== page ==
Being American

We celebrated the Lunar New Year in school on Friday. A first grade parent came in to read to her son’s class and told us afterwards:

My son was born in China and moved to New York City when he turned one year old. We went back China a couple of times to visit my family in the past five years, but I noticed that he doesn’t like Mandarin and Chinese traditions. He always told me: mom no Mandarin. I felt hurt but I understand that he lacks the setting to value his background culture. But it’s very important for him to learn and know his roots as he grows up.

Such cultural celebrations will make him proud of his Chinese heritage and help him learn the culture. I appreciate you provided the opportunity for my family to make the improvement for his culture learning.

Embracing one’s origin while ‘becoming’ American is a challenge many ICS children share. Just this morning a new student began school with us; until he was four, he spoke his mother’s language, Bahasa. Now that he’s in kindergarten, he too tells her he only speaks English. But we know that, in time, our students will come to appreciate their unique stories and traditions.

The order the President issued on Friday regarding refugees from seven Middle Eastern and African nations was, in some sense, not surprising. As many other elected officials have noted the language he used seems, at best, ill-advised. And the implementation was handled very poorly.

Since 2001 the United States has admitted about 450,000 refugees from the Middle East and South Asia, the vast majority from Iraq, Iran and Afghanistan. In some cases they worked for our government as translators, and are now threatened by terrorists themselves.

According to a study by the Cato Institute,

Of the 3,252,493 refugees admitted from 1975 to the end of 2015, 20 were terrorists, which amounted to 0.00062 percent of the total. In other words, one terrorist entered as a refugee for every 162,625 refugees who were not terrorists. Refugees were not very successful at killing Americans in terrorist attacks. Of the 20, only three were successful in their attacks, killing a total of three people and imposing a total human cost of $45 million, or $13.84 per refugee visa issued. The three refugee terrorists were Cubans who committed their attacks in the 1970s and were admitted before the Refugee Act of 1980 created the modern rigorous refugee-screening procedures currently in place.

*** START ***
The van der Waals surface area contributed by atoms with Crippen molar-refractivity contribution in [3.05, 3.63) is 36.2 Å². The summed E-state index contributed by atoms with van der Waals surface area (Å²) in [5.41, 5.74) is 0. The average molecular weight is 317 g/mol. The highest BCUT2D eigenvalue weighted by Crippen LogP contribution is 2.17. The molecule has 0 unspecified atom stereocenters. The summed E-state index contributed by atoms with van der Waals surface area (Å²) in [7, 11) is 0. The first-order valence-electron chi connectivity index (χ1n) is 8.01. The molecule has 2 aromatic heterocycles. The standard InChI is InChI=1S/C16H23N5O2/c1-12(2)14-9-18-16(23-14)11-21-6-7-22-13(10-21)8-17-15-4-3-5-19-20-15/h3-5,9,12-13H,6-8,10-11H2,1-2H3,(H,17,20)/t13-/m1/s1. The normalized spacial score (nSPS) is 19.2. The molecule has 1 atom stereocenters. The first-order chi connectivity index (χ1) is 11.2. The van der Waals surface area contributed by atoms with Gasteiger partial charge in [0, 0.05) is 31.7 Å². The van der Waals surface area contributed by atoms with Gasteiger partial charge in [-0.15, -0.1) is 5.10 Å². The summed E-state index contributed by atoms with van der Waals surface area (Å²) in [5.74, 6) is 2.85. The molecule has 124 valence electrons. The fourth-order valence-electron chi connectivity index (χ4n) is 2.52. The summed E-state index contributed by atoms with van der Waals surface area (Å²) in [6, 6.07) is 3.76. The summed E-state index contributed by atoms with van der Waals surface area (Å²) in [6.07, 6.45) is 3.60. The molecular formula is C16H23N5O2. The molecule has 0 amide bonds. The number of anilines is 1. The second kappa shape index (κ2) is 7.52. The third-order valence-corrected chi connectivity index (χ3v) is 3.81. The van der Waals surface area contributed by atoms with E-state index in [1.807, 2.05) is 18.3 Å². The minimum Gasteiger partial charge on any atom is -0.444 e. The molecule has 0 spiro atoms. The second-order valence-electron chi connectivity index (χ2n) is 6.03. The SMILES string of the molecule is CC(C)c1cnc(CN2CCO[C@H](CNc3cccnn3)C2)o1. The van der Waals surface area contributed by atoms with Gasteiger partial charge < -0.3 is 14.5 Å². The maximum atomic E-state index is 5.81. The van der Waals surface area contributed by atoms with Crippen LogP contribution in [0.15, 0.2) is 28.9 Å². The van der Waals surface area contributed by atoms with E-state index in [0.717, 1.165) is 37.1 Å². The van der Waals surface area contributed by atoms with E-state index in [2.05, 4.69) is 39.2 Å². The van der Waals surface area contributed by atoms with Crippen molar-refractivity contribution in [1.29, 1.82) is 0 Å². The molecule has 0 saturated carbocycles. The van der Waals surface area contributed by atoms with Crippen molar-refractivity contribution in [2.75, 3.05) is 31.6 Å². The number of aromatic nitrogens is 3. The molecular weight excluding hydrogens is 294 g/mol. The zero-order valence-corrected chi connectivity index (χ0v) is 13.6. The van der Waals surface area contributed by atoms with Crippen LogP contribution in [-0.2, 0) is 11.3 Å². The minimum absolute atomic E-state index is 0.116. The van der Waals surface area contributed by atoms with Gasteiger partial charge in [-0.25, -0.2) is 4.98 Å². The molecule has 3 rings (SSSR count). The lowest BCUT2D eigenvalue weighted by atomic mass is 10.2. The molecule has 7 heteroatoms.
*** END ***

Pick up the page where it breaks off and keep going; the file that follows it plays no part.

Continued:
ICS cares deeply about a coherent, content rich curriculum that provides students with the background knowledge they need to think critically about their society. Balancing our traditions with the inevitable need to adapt as the world changes. Not reacting before thinking.

We invest every day in this long term goal. School staff and parents alike. But kids as young as ours struggle to process news like this with sophistication (we wish all) adults (could) do. Discussing or teaching about the new president and his proposed policies is not appropriate for our classrooms. Yet.

At this age and in these times, we talk about our values; kindness, respect and love. We found this 1946 poster and thought it was apposite. It is hanging next to our water fountains. Where we hope our children, and parents, will read it.